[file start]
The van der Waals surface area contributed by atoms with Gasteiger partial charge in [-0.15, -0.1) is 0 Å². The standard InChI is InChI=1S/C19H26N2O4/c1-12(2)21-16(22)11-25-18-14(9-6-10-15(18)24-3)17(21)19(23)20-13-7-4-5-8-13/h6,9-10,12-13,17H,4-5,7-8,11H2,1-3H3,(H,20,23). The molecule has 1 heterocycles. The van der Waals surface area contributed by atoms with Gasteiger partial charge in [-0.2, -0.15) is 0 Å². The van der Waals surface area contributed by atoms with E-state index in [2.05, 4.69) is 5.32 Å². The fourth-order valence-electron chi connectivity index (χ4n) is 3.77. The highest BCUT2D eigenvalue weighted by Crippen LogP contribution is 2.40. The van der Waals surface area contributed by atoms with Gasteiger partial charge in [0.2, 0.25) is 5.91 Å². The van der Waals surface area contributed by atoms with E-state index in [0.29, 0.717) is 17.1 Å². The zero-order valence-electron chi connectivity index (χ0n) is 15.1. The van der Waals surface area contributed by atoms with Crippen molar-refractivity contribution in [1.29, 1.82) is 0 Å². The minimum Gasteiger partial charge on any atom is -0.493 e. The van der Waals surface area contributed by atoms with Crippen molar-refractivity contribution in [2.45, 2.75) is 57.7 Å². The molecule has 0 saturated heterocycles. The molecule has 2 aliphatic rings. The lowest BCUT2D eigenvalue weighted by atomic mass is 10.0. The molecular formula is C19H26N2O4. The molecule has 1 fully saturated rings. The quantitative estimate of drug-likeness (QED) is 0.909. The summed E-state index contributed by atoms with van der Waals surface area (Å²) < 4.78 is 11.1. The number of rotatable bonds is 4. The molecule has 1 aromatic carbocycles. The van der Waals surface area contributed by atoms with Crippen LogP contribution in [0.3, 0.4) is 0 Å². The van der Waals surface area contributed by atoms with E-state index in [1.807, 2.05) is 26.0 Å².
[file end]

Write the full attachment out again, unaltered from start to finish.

The van der Waals surface area contributed by atoms with Gasteiger partial charge in [-0.15, -0.1) is 0 Å². The standard InChI is InChI=1S/C19H26N2O4/c1-12(2)21-16(22)11-25-18-14(9-6-10-15(18)24-3)17(21)19(23)20-13-7-4-5-8-13/h6,9-10,12-13,17H,4-5,7-8,11H2,1-3H3,(H,20,23). The molecule has 1 heterocycles. The van der Waals surface area contributed by atoms with Gasteiger partial charge in [-0.2, -0.15) is 0 Å². The van der Waals surface area contributed by atoms with E-state index in [2.05, 4.69) is 5.32 Å². The fourth-order valence-electron chi connectivity index (χ4n) is 3.77. The highest BCUT2D eigenvalue weighted by Crippen LogP contribution is 2.40. The van der Waals surface area contributed by atoms with Gasteiger partial charge in [0.2, 0.25) is 5.91 Å². The van der Waals surface area contributed by atoms with E-state index in [0.29, 0.717) is 17.1 Å². The zero-order valence-electron chi connectivity index (χ0n) is 15.1. The van der Waals surface area contributed by atoms with Crippen molar-refractivity contribution in [1.29, 1.82) is 0 Å². The minimum Gasteiger partial charge on any atom is -0.493 e. The van der Waals surface area contributed by atoms with Crippen molar-refractivity contribution in [2.45, 2.75) is 57.7 Å². The molecule has 0 saturated heterocycles. The molecule has 2 aliphatic rings. The lowest BCUT2D eigenvalue weighted by atomic mass is 10.0. The molecular formula is C19H26N2O4. The molecule has 1 fully saturated rings. The quantitative estimate of drug-likeness (QED) is 0.909. The summed E-state index contributed by atoms with van der Waals surface area (Å²) < 4.78 is 11.1. The number of rotatable bonds is 4. The molecule has 1 aromatic carbocycles. The van der Waals surface area contributed by atoms with Crippen LogP contribution in [0.3, 0.4) is 0 Å². The van der Waals surface area contributed by atoms with E-state index in [1.807, 2.05) is 26.0 Å².